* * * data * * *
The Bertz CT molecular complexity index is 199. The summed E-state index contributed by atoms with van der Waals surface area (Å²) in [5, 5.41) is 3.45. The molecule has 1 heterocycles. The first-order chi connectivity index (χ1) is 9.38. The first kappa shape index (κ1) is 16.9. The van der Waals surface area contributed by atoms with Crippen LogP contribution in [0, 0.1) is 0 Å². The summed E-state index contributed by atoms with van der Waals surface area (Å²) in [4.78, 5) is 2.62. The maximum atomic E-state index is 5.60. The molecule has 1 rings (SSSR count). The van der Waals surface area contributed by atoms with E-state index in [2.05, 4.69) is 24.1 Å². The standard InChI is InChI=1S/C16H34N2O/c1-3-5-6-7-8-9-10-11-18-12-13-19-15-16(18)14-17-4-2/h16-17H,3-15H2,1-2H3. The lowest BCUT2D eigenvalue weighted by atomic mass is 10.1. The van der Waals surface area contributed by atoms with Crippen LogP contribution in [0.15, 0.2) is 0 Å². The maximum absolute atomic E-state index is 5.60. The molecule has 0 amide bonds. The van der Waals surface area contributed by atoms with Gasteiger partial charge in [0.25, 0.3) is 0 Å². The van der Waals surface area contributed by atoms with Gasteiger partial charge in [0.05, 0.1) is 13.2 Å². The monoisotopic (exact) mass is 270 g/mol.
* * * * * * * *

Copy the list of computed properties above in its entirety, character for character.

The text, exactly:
The Bertz CT molecular complexity index is 199. The summed E-state index contributed by atoms with van der Waals surface area (Å²) in [5, 5.41) is 3.45. The molecule has 1 heterocycles. The first-order chi connectivity index (χ1) is 9.38. The first kappa shape index (κ1) is 16.9. The van der Waals surface area contributed by atoms with Crippen LogP contribution in [0, 0.1) is 0 Å². The summed E-state index contributed by atoms with van der Waals surface area (Å²) in [4.78, 5) is 2.62. The maximum atomic E-state index is 5.60. The molecule has 1 rings (SSSR count). The van der Waals surface area contributed by atoms with E-state index in [2.05, 4.69) is 24.1 Å². The standard InChI is InChI=1S/C16H34N2O/c1-3-5-6-7-8-9-10-11-18-12-13-19-15-16(18)14-17-4-2/h16-17H,3-15H2,1-2H3. The lowest BCUT2D eigenvalue weighted by atomic mass is 10.1. The van der Waals surface area contributed by atoms with Crippen LogP contribution in [0.15, 0.2) is 0 Å². The maximum absolute atomic E-state index is 5.60. The molecule has 0 amide bonds. The van der Waals surface area contributed by atoms with Gasteiger partial charge in [0.25, 0.3) is 0 Å². The van der Waals surface area contributed by atoms with Gasteiger partial charge in [0.05, 0.1) is 13.2 Å². The monoisotopic (exact) mass is 270 g/mol.